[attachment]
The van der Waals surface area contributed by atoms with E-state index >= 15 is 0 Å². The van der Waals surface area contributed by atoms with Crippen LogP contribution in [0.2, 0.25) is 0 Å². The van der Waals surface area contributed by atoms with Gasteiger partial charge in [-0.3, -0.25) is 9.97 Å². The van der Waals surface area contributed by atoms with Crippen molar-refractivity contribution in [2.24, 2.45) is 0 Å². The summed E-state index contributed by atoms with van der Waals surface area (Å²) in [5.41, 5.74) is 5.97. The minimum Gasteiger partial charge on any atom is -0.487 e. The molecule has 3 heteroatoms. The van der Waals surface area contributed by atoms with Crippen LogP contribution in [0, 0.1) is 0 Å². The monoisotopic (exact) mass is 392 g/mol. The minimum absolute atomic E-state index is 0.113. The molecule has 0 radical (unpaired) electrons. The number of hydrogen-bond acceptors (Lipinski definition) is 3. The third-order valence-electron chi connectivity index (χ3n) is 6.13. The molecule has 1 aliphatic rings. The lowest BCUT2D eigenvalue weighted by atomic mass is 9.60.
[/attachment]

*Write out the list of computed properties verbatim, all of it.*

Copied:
The van der Waals surface area contributed by atoms with E-state index >= 15 is 0 Å². The van der Waals surface area contributed by atoms with Crippen LogP contribution in [0.2, 0.25) is 0 Å². The van der Waals surface area contributed by atoms with Gasteiger partial charge in [-0.3, -0.25) is 9.97 Å². The van der Waals surface area contributed by atoms with Crippen molar-refractivity contribution in [2.24, 2.45) is 0 Å². The summed E-state index contributed by atoms with van der Waals surface area (Å²) in [5.41, 5.74) is 5.97. The minimum Gasteiger partial charge on any atom is -0.487 e. The molecule has 3 heteroatoms. The van der Waals surface area contributed by atoms with Crippen LogP contribution in [0, 0.1) is 0 Å². The monoisotopic (exact) mass is 392 g/mol. The minimum absolute atomic E-state index is 0.113. The molecule has 0 radical (unpaired) electrons. The number of hydrogen-bond acceptors (Lipinski definition) is 3. The third-order valence-electron chi connectivity index (χ3n) is 6.13. The molecule has 1 aliphatic rings. The lowest BCUT2D eigenvalue weighted by atomic mass is 9.60.